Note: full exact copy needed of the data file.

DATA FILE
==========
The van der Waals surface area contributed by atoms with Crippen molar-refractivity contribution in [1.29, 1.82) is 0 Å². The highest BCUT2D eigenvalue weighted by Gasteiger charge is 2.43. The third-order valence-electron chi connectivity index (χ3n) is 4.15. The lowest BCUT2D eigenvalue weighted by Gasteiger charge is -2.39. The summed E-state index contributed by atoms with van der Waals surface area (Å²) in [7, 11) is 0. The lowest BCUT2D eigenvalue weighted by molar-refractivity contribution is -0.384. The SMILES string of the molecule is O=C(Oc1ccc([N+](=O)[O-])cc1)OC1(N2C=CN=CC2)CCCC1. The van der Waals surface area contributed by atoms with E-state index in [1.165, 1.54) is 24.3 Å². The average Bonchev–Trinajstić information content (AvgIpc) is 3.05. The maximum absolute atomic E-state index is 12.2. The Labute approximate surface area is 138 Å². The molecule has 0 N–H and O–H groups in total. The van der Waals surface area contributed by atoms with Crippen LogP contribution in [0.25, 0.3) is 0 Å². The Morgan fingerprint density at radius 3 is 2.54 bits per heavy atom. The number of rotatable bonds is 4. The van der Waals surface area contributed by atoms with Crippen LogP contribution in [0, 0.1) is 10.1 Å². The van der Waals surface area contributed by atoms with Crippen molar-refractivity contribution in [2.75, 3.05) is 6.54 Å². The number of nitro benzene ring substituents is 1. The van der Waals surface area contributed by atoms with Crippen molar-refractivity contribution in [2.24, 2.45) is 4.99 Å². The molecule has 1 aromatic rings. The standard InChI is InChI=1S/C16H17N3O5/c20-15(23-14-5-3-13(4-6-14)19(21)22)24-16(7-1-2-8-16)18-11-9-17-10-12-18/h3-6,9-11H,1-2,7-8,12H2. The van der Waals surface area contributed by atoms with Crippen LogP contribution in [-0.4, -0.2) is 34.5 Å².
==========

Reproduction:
The van der Waals surface area contributed by atoms with Crippen molar-refractivity contribution in [1.29, 1.82) is 0 Å². The highest BCUT2D eigenvalue weighted by Gasteiger charge is 2.43. The third-order valence-electron chi connectivity index (χ3n) is 4.15. The lowest BCUT2D eigenvalue weighted by Gasteiger charge is -2.39. The summed E-state index contributed by atoms with van der Waals surface area (Å²) in [7, 11) is 0. The lowest BCUT2D eigenvalue weighted by molar-refractivity contribution is -0.384. The SMILES string of the molecule is O=C(Oc1ccc([N+](=O)[O-])cc1)OC1(N2C=CN=CC2)CCCC1. The van der Waals surface area contributed by atoms with E-state index in [1.165, 1.54) is 24.3 Å². The average Bonchev–Trinajstić information content (AvgIpc) is 3.05. The maximum absolute atomic E-state index is 12.2. The Labute approximate surface area is 138 Å². The molecule has 0 N–H and O–H groups in total. The van der Waals surface area contributed by atoms with Crippen LogP contribution in [0.25, 0.3) is 0 Å². The Morgan fingerprint density at radius 3 is 2.54 bits per heavy atom. The number of rotatable bonds is 4. The van der Waals surface area contributed by atoms with Crippen LogP contribution in [0, 0.1) is 10.1 Å². The van der Waals surface area contributed by atoms with Crippen molar-refractivity contribution in [2.75, 3.05) is 6.54 Å². The number of nitro benzene ring substituents is 1. The van der Waals surface area contributed by atoms with Crippen molar-refractivity contribution in [2.24, 2.45) is 4.99 Å². The molecule has 1 aromatic rings. The standard InChI is InChI=1S/C16H17N3O5/c20-15(23-14-5-3-13(4-6-14)19(21)22)24-16(7-1-2-8-16)18-11-9-17-10-12-18/h3-6,9-11H,1-2,7-8,12H2. The van der Waals surface area contributed by atoms with Crippen LogP contribution in [-0.4, -0.2) is 34.5 Å².